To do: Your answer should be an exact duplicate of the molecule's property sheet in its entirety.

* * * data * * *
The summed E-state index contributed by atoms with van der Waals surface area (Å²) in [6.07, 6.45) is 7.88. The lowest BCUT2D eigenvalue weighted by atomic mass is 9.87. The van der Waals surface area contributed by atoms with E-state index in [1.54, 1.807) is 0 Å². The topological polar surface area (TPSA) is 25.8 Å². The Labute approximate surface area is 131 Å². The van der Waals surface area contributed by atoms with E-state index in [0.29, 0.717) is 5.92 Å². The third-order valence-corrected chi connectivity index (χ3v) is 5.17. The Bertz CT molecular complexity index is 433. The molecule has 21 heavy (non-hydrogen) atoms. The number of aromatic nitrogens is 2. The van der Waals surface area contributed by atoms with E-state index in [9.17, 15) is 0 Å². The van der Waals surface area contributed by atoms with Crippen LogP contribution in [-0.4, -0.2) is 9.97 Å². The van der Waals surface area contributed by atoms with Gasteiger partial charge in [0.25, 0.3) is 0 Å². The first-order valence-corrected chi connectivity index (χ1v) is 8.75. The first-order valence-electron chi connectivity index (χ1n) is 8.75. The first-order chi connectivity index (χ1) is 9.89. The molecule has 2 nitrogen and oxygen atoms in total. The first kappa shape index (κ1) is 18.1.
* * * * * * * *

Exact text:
The summed E-state index contributed by atoms with van der Waals surface area (Å²) in [6.07, 6.45) is 7.88. The lowest BCUT2D eigenvalue weighted by atomic mass is 9.87. The van der Waals surface area contributed by atoms with E-state index in [1.54, 1.807) is 0 Å². The topological polar surface area (TPSA) is 25.8 Å². The Labute approximate surface area is 131 Å². The van der Waals surface area contributed by atoms with E-state index in [0.29, 0.717) is 5.92 Å². The third-order valence-corrected chi connectivity index (χ3v) is 5.17. The Bertz CT molecular complexity index is 433. The molecule has 21 heavy (non-hydrogen) atoms. The number of aromatic nitrogens is 2. The van der Waals surface area contributed by atoms with E-state index in [9.17, 15) is 0 Å². The van der Waals surface area contributed by atoms with Crippen LogP contribution in [-0.4, -0.2) is 9.97 Å². The van der Waals surface area contributed by atoms with Gasteiger partial charge in [0.25, 0.3) is 0 Å². The first-order valence-corrected chi connectivity index (χ1v) is 8.75. The first-order valence-electron chi connectivity index (χ1n) is 8.75. The first-order chi connectivity index (χ1) is 9.89. The molecule has 2 nitrogen and oxygen atoms in total. The first kappa shape index (κ1) is 18.1.